The third level of preparedness would be tools and supplies. Included in this level would be water, food, wound dressings and bandages, stoves, cooking utensils, camping equipment, sanitation equipment and supplies, personal hygiene supplies, radios both AM/FM and HAM types, and nearly anything else you can think of that would make survival possible in a disaster.

Don’t get overwhelmed at this point by how much there is to learn. Start very simply and realize that the first thing you will need to do in a disaster is survive. You need to help yourself first so that you can then help those around you or get home and help your family. So, let’s look at what you can carry on your person that will help you survive.

The equipment that you carry with you so that you are prepared to deal with an emergency, no matter where it happens, is usually called EDC, or Every Day Carry. What you carry, to some degree, will depend upon what you know and what you can use. At a minimum, you should carry a flashlight, a whistle and some sort of first aid kit. Even if you don’t know much about first aid yet, someone around you might and they can use your first aid kit to help you, if you are injured. I carry a very bright flashlight that will not only allow me to see in the dark, but could also be used to blind an attacker if necessary. I carry an extra set of batteries for that flashlight. I also carry a multi-tool; mine is made by Gerber, but there are a variety of others on the market. In addition I usually carry a first aid kit that includes several gauze pads, a Mylar blanket, a triangular bandage, alcohol wipes, and non-latex gloves. Plus, I have a small, but accurate, compass on my watch band , a para-cord bracelet on the other wrist, notebook and pen, a folding knife and that whistle I mentioned on my keychain. The whistle is for signaling your own location in the event that you are trapped inside a building or under some debris. You’ll lose your voice quickly if you are yelling, but a whistle will let you make a lot of noise with a minimum amount of effort. I usually have my cell phone with me as well, but I don’t count on it in a major disaster, or a minor one for that matter. The ability of a cell phone to get and keep a signal depends upon how many people in any given area are trying to access the cell tower at the same time. In an emergency, cell phone service will be undependable at best, since everyone will be trying to call out all at the same time.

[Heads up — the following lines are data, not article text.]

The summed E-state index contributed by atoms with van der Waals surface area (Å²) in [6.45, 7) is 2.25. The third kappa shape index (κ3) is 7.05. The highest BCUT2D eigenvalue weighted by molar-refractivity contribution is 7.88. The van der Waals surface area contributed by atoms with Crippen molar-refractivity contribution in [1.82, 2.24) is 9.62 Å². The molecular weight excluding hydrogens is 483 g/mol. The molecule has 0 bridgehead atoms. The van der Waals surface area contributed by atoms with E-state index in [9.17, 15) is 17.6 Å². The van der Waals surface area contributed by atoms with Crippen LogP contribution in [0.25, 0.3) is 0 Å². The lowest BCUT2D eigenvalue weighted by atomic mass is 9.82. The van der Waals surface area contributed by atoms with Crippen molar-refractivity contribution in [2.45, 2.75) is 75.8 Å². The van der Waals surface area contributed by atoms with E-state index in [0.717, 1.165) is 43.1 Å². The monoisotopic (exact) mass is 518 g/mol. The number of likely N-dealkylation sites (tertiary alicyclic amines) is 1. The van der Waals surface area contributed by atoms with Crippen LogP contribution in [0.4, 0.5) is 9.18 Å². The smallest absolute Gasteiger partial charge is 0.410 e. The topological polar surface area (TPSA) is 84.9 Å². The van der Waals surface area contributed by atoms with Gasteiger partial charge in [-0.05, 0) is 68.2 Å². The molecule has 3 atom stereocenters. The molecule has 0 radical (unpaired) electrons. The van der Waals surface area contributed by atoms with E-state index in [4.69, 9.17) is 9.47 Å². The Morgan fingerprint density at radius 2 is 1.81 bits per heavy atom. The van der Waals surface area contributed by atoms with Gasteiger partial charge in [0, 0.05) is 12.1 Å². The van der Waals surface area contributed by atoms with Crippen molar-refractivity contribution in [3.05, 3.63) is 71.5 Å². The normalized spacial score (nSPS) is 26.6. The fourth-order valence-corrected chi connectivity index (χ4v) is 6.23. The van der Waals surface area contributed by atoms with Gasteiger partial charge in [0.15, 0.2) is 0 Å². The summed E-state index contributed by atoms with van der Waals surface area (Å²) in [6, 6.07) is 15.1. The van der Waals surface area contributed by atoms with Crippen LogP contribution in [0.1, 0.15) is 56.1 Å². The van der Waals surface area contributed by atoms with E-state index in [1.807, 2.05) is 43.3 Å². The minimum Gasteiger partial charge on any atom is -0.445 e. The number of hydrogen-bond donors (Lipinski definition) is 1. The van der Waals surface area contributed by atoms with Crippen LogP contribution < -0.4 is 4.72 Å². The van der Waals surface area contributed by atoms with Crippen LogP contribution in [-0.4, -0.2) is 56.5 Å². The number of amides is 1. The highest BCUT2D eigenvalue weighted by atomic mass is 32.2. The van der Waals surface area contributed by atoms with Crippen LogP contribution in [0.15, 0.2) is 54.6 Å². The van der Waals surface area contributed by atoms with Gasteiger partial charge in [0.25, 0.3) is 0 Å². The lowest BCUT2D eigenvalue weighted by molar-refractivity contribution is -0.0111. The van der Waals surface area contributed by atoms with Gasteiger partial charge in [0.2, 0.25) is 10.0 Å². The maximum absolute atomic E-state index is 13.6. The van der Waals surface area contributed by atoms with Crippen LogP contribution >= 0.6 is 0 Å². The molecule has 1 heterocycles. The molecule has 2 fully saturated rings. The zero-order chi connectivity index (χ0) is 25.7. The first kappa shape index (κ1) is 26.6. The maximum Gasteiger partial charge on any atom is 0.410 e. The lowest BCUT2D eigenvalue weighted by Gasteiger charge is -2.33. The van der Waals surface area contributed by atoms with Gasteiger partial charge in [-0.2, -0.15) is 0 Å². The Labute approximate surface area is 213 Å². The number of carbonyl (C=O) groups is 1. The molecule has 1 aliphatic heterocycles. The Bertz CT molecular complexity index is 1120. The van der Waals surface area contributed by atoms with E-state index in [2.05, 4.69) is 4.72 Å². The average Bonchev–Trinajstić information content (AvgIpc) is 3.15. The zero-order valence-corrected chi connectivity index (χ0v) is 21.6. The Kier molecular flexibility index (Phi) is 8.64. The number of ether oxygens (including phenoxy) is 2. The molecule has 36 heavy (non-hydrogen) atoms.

With the small amount of equipment in my EDC kit, I feel confident that I could be of some immediate assistance , but that’s because I have some knowledge of what I will be dealing with and some skill at using the tools I carry. What you decide to carry should be tailored to your own knowledge, skills and abilities. The first thing you will be doing when a disaster strikes is trying to survive. The next thing you will do is decide whether you will stay on the scene and help those around you, head home or head for the hills. To accomplish any of these, you will need a bit more knowledge, skill and equipment. The equipment and its container is often called a “Bug-out” bag. When you decide it’s time to leave where you are and go somewhere else, that is called “bugging out.” The gear that will help you get there is what makes up a Bug-Out Bag. We’ll talk about that in Part 2 of this series.